Dr. Maika is currently Associate for Education at the New Netherland Institute. In 2012, he was the Senior Scholar in Residence at the New Netherland Research Center and also Coordinator of the Teaching Fellows Program at the Rockefeller Archive Center. He received his Ph.D. in History from New York University; his dissertation was awarded the Hendricks Manuscript Prize. A Fellow of the Holland Society of New York, the New Netherland Institute, the New York Academy of History, he has served as a consultant for local history and education projects and has written numerous articles and papers. He is currently working on a book about Manhattan merchants and their city in the Dutch and English periods of seventeenth-century New York history. He taught History and Psychology at the high school and college levels for several decades.
Dr. Merrell, the Lucy Maynard Salmon Professor of History at Vassar College, received his Ph.D. from The Johns Hopkins University. He has written two Bancroft Prize-winning books on early American history: The Indians’ New World: Catawbas and Their Neighbors from European Contact through the Era of Removal (Chapel Hill: University of North Carolina Press, 1989) and Into the American Woods: Negotiators on the Pennsylvania Frontier (New York: W.W. Norton, 1989), making him one of the few historians to have won the award twice. Into the American Woods was also a finalist for the Pulitzer Prize in History. Dr. Merrell also serves as a member of Historic Huguenot Street’s Board of Trustees.
Dr. Otto received his Ph.D. from Indiana University and currently teaches at George Fox University, where he serves as department chair for History, Politics, and International Studies. He has published extensively on seventeenth-century European-American relations, including The Dutch-Munsee Encounter in America: The Struggle for Sovereignty in the Hudson Valley (Bergahn Books, 2006), and received numerous research fellowships. He also serves on the editorial board of The Journal of Early American History.
Dr. Roper serves as co-editor – along with Drs. Jacobs and Van Ruymbeke – of the Journal of Early American History, and book series The American Colonies, 1500-1830. He is the author of numerous books and articles on seventeenth-century Anglo-America, including the forthcoming Advancing Empire: English Interests and Overseas Activity, 1614-1688 (Cambridge University Press). Dr. Roper received his Ph.D. in History from the University of Rochester.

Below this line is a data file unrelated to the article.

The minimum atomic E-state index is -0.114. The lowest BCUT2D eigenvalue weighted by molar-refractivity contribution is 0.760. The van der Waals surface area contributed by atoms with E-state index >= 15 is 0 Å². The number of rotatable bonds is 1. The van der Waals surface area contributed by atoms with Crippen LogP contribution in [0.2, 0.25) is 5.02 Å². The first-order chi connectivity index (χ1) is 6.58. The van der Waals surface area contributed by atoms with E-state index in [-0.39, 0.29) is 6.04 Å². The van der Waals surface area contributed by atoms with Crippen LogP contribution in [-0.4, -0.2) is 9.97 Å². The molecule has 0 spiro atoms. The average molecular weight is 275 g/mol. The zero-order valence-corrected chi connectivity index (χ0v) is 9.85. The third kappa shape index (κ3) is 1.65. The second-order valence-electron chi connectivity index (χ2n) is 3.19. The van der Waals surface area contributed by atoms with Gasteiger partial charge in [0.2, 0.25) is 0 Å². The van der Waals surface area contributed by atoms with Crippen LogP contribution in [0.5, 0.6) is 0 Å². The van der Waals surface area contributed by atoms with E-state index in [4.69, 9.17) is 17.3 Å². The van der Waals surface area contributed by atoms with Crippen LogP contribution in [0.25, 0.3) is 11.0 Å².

Dr. Van Ruymbeke serves as co-editor – along with Drs. Jacobs and Roper – of the Journal of Early American History, and book series The American Colonies, 1500-1830. A leading authority on the Huguenot diaspora, Dr. Van Ruymbeke has authored and co-edited numerous books and articles, including the prize-winning From New Babylon to New Eden: The Huguenots and Their Migration to South Carolina (Columbia: University of South Carolina Press, 2006) and L’Amérique avant les États-Unis. Une histoire de l’Amérique anglaise 1497-1776 (Flammarion, 2013), as well as The Huguenots in France and the Atlantic Diaspora, co-edited with Randy Sparks (Columbia: University of South Carolina Press, 2003). He received his Ph.D. in American Civilization from the Université de Paris III.
Dr. Voorhees is Director of the Jacob Leisler Institute for the Study of Early New York History located in Hudson, New York, as well as editor of the Papers of Jacob Leisler Project. The Jacob Leisler Institute, which also houses the papers of Jacob Leisler (1640-1691), focuses on the transition period from Dutch to English culture in New York and New Jersey. Dr. Voorhees is also Managing Editor of de Halve Maen, a scholarly journal devoted to New Netherland studies published by The Holland Society of New York and the prize-winning author and editor of many essays on Leisler and his world. Dr. Voorhees received his Ph.D. from New York University.
A National Historic Landmark District, Historic Huguenot Street is a 501(c)3 non-profit that encompasses 30 buildings across 10 acres that was the heart of the original 1678 settlement of New Paltz, NY, including seven stone houses that date to the early eighteenth century. It was founded in 1894 as the Huguenot Patriotic, Historical, and Monumental Society to preserve their French and Dutch heritage.